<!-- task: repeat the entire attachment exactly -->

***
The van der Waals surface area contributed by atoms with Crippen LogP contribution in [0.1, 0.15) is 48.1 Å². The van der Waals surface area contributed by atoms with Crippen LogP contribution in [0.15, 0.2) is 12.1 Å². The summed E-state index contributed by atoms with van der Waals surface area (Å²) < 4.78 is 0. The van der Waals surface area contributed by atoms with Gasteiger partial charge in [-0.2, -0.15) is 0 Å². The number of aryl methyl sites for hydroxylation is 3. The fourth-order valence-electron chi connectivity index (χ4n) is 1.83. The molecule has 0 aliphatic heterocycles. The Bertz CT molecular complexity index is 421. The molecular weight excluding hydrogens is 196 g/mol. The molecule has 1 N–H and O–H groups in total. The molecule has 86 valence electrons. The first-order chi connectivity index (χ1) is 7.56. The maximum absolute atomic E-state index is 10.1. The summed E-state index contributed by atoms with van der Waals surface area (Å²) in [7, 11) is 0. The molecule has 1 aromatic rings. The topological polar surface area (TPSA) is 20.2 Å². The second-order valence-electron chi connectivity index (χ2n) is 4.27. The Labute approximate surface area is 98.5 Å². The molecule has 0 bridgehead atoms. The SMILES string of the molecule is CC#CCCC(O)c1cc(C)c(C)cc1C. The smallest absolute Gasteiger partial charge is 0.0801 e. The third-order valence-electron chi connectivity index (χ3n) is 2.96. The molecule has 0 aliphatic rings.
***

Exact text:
The van der Waals surface area contributed by atoms with Crippen LogP contribution in [0.1, 0.15) is 48.1 Å². The van der Waals surface area contributed by atoms with Crippen LogP contribution in [0.15, 0.2) is 12.1 Å². The summed E-state index contributed by atoms with van der Waals surface area (Å²) < 4.78 is 0. The van der Waals surface area contributed by atoms with Gasteiger partial charge in [-0.2, -0.15) is 0 Å². The number of aryl methyl sites for hydroxylation is 3. The fourth-order valence-electron chi connectivity index (χ4n) is 1.83. The molecule has 0 aliphatic heterocycles. The Bertz CT molecular complexity index is 421. The molecular weight excluding hydrogens is 196 g/mol. The molecule has 1 N–H and O–H groups in total. The molecule has 86 valence electrons. The first-order chi connectivity index (χ1) is 7.56. The maximum absolute atomic E-state index is 10.1. The summed E-state index contributed by atoms with van der Waals surface area (Å²) in [7, 11) is 0. The molecule has 1 aromatic rings. The topological polar surface area (TPSA) is 20.2 Å². The second-order valence-electron chi connectivity index (χ2n) is 4.27. The Labute approximate surface area is 98.5 Å². The molecule has 0 bridgehead atoms. The SMILES string of the molecule is CC#CCCC(O)c1cc(C)c(C)cc1C. The smallest absolute Gasteiger partial charge is 0.0801 e. The third-order valence-electron chi connectivity index (χ3n) is 2.96. The molecule has 0 aliphatic rings.